Growing Up Native American

(Critical Survey of Contemporary Fiction)

The short stories and excerpts from novels that make up GROWING UP NATIVE AMERICAN, which include both nineteenth and twentieth century works, provide various views of the many tribulations and the occasional triumphs that constitute the experience of growing up with one foot in traditional Native American society and another in European American society. Among the authors who are represented here are well-known figures such as Scott Momaday, Louise Erdrich, and Leslie Marmon Silko, as well as many other writers who deserve to be much better known.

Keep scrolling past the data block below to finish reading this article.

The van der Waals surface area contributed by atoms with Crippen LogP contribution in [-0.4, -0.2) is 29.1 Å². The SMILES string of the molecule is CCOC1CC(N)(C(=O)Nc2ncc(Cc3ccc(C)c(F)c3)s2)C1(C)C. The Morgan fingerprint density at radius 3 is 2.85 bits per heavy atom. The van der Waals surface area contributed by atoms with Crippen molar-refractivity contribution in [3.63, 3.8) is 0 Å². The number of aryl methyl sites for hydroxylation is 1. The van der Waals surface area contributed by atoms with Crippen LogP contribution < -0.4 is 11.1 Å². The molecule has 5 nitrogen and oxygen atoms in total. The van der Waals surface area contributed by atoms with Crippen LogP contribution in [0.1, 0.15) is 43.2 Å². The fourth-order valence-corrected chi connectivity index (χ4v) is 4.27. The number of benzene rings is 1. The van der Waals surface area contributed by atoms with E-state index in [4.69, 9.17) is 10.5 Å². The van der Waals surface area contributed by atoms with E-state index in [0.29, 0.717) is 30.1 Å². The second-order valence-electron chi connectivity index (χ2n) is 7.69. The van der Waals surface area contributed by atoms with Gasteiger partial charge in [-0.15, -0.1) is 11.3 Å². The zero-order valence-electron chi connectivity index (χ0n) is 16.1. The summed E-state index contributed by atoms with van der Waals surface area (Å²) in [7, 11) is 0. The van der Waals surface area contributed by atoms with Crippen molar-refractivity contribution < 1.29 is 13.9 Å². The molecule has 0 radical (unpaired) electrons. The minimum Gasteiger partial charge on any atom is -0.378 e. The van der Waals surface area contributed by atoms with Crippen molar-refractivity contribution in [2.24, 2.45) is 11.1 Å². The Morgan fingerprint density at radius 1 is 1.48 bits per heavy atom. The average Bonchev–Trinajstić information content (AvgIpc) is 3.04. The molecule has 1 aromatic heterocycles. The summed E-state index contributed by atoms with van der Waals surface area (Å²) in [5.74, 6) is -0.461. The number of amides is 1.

The volume begins with a section entitled “Going Forward, Looking Back,” which includes an autobiographical essay by Simon Ortiz that discusses the author’s experience of learning English while retaining the rich linguistic heritage of his native Acoma. It is an ironic fact that Ortiz’s forced education in English is enhanced by the appreciation for words and their significance that is instilled in him by his traditional Acoma upbringing—an irony that is paralleled in the fact that many of the authors whose works are included in this anthology have used English, the language of their oppressors, as a tool with which to reaffirm their cultural roots and defy those forces that would strip them of their heritage. The second work in the section, Anna Lee Walters’ “The Warriors,” is the moving story of a Pawnee man who seeks to transmit the values and traditions of his people to his young nieces,...

(The entire section is 445 words.)